After 74 years a Georgian woman finally receives news of her brother.
With her hundred years Ketevan Tchelidze is already a noteworthy inhabitant of Bazaleti. But now, after having received news from the far-away Netherlands, her name is on everyone’s lips in the hamlet between the foothills of the Caucuses.
Only recently did Ketevan, who was born during World War I, learn that her brother Akaki was killed in the Netherlands. At the end of the Second World War the Germans shot him without mercy in the Wijkermeerstraat in Beverwijk. An hour before they had already executed fifteen Georgian brothers-in-arms in the nearby Fort aan de Sint Aagtendijk.
Ketevan had never heard from her brother anymore since he was drafted into the Red army 74 years ago and left for the front, where he was taken prisoner. An estimated 3 million POWs from the Soviet Union perished in the prison camps. Being a Georgian Akaki was given the chance of escaping the terrible conditions by putting on a German uniform. That is how he ended up in the coastal town of Zandvoort with a guard battalion of over 800 other Georgians.
At the end of 1944 the so-called Georgisches Infanterie-Bataillon 822 was moved to the island of Texel, but a number of troops were sent elsewhere: to Munitionslager Monika, the name the Germans had given to the Fort aan de Sint Aagtendijk in Beverwijk. On 6 April 1945 the battalion on Texel revolted. The Georgians in the fort had also been thirsting for revenge for quite some time. On 20 April, Hitler’s birthday, they were caught stealing 88 hand grenades for the Dutch resistance. The Germans showed no mercy and shot them that same evening. Fifteen Georgians were exhumed after the war and brought to Amersfoort, where they were given a final resting place in the Soviet War Cemetery.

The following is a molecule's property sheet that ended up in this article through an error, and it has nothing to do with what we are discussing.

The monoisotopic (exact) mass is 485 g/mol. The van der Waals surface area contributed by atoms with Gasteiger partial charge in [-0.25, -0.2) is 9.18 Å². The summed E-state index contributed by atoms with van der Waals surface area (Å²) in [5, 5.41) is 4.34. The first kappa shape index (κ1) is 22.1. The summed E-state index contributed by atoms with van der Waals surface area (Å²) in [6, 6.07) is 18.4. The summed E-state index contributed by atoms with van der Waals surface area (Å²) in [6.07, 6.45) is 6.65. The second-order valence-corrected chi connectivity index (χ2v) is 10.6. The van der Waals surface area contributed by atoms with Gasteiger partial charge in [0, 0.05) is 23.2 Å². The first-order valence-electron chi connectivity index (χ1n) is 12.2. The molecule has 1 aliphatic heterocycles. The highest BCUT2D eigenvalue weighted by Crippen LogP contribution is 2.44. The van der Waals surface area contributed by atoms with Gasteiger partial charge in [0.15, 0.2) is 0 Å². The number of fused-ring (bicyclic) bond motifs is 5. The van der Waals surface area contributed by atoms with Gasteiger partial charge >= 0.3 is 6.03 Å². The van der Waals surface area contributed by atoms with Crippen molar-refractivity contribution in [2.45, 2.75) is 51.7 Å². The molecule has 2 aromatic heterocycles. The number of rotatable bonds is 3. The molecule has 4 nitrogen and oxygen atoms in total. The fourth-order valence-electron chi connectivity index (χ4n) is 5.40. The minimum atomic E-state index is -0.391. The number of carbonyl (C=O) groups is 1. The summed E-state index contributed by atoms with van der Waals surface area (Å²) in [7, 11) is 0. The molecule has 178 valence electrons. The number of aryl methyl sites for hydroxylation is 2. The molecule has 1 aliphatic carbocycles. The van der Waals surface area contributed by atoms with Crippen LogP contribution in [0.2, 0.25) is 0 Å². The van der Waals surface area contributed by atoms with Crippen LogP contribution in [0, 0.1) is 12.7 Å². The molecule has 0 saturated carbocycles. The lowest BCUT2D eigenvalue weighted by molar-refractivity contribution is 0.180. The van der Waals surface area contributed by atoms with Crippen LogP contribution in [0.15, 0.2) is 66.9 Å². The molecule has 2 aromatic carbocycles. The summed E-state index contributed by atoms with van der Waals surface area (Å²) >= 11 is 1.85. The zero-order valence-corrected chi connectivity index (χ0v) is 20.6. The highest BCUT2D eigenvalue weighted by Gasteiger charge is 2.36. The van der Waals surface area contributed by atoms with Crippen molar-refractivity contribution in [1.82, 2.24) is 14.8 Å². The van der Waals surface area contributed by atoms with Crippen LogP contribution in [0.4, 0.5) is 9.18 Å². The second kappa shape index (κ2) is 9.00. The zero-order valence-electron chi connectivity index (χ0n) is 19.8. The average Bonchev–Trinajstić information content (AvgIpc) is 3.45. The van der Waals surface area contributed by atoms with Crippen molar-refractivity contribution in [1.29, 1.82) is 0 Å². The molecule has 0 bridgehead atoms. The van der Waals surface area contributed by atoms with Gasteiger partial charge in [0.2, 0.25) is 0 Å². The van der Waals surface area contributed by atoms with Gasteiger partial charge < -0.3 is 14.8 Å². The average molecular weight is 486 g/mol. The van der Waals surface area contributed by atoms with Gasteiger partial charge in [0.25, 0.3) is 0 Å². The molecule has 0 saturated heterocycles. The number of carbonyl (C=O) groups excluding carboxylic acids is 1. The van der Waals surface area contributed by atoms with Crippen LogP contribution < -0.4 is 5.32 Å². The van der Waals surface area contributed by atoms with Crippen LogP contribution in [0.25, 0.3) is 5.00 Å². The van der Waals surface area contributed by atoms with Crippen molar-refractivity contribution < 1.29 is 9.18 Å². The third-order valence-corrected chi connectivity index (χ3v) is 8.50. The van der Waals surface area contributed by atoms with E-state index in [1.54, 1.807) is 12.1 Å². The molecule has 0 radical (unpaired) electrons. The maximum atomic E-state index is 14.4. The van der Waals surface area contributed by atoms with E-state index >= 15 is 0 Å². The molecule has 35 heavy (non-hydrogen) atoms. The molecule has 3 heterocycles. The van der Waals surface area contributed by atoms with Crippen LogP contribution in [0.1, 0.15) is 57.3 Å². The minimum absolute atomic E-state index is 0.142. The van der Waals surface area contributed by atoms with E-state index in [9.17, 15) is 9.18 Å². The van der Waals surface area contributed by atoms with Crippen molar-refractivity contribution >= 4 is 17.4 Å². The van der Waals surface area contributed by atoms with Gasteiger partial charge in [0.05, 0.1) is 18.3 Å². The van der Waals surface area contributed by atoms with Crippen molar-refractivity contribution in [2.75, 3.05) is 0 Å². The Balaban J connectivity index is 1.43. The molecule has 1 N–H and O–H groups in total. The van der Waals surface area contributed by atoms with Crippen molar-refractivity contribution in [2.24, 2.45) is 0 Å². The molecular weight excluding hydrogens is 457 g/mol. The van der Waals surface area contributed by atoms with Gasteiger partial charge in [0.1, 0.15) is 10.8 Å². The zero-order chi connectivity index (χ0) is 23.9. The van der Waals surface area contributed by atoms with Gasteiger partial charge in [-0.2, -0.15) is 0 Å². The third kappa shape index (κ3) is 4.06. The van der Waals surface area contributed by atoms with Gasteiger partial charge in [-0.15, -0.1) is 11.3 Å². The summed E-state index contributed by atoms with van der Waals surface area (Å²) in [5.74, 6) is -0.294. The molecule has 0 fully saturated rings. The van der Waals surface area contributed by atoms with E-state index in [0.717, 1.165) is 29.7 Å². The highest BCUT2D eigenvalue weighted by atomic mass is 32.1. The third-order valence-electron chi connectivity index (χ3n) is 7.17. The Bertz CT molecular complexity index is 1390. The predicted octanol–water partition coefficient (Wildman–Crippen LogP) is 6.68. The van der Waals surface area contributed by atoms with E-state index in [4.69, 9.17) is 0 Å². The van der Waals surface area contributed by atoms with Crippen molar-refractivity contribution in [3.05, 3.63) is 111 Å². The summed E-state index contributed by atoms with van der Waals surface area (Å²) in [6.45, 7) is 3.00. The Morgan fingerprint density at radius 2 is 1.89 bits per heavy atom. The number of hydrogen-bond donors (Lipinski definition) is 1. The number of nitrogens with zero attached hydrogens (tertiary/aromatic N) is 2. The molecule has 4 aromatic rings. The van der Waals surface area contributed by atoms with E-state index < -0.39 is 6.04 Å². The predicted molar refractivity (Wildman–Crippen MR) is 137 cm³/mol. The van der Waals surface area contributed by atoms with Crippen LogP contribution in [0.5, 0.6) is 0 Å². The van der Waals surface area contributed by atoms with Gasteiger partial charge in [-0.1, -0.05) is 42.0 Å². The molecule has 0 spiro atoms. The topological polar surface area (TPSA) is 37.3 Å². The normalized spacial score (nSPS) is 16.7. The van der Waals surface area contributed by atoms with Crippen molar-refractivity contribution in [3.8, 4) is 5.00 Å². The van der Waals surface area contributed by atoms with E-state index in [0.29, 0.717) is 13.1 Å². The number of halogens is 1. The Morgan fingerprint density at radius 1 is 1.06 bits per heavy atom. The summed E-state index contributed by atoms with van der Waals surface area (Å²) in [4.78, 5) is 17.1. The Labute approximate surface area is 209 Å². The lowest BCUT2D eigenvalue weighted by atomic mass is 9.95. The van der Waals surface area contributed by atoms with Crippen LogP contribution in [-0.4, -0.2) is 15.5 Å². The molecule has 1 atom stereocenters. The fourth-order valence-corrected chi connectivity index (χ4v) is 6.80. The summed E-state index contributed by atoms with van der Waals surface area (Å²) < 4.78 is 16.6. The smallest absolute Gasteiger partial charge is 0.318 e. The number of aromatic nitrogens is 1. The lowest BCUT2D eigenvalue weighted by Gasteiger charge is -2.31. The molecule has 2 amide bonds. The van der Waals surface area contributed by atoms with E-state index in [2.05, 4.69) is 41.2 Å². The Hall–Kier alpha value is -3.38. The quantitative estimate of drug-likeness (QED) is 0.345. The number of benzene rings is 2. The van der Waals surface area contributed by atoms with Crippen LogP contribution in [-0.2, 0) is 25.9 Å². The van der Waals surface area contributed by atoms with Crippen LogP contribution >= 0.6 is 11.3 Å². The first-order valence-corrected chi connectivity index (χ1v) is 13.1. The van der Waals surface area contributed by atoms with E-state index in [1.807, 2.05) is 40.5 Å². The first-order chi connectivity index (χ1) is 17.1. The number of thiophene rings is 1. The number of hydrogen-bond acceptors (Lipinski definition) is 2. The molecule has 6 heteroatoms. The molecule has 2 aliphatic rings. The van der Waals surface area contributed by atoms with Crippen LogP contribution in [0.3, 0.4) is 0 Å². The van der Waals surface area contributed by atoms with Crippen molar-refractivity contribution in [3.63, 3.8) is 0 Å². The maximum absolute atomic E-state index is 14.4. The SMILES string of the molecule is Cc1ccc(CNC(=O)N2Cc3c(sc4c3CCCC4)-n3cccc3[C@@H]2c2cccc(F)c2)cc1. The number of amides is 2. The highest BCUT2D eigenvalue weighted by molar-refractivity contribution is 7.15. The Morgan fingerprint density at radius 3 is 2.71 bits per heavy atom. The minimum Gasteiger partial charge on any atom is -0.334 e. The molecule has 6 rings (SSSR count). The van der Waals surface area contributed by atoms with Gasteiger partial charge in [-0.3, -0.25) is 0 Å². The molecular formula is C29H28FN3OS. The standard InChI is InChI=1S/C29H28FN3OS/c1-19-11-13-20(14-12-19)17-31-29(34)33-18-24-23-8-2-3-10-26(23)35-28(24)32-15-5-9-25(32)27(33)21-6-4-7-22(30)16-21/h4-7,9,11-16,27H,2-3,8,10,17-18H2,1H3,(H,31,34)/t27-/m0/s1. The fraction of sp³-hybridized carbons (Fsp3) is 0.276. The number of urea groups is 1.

But there happened to be a sixteenth Georgian: Ketevan’s brother Akaki. He was absent from the fort at the time of the executions because he was visiting his girlfriend in Beverwijk. The Germans quickly located and shot him. His body was never found and his family remained ignorant of his fate.
Until Remco Reiding decided to try and trace Akaki’s family on behalf of the Soviet War Cemetery Foundation. At least then they will know that he died in the Netherlands, he thought. In Georgia volunteer Zaza Miladze got to work with the research data that Reiding provided and after a while he brought joyful news. Not only had he located the next of kin, the century old sister of Akaki Tchelidze still happened to be alive!
Ketevan worked practically her whole life as a pharmacist. She lives in the old wooden cottage of her brother. She has outlived her husband and son. On 8 March her one hundredth birthday was solemnly celebrated in the cultural center of the area. She still looks full of life but is rather deaf.
Ketevan asked Miladze all sorts of questions about her brother. She was blown away by his story and had difficulty controlling her emotions. Ketevan managed to dig up a photo from a family album of her brother Akaki, who was unmarried and had no children. Miladze has made this picture available to the Soviet War Cemetery Foundation, as well as a photo of Ketevan and a copy of her ID-card. So that now, after more than 70 years, Akaki Tchelidze has finally gotten a face.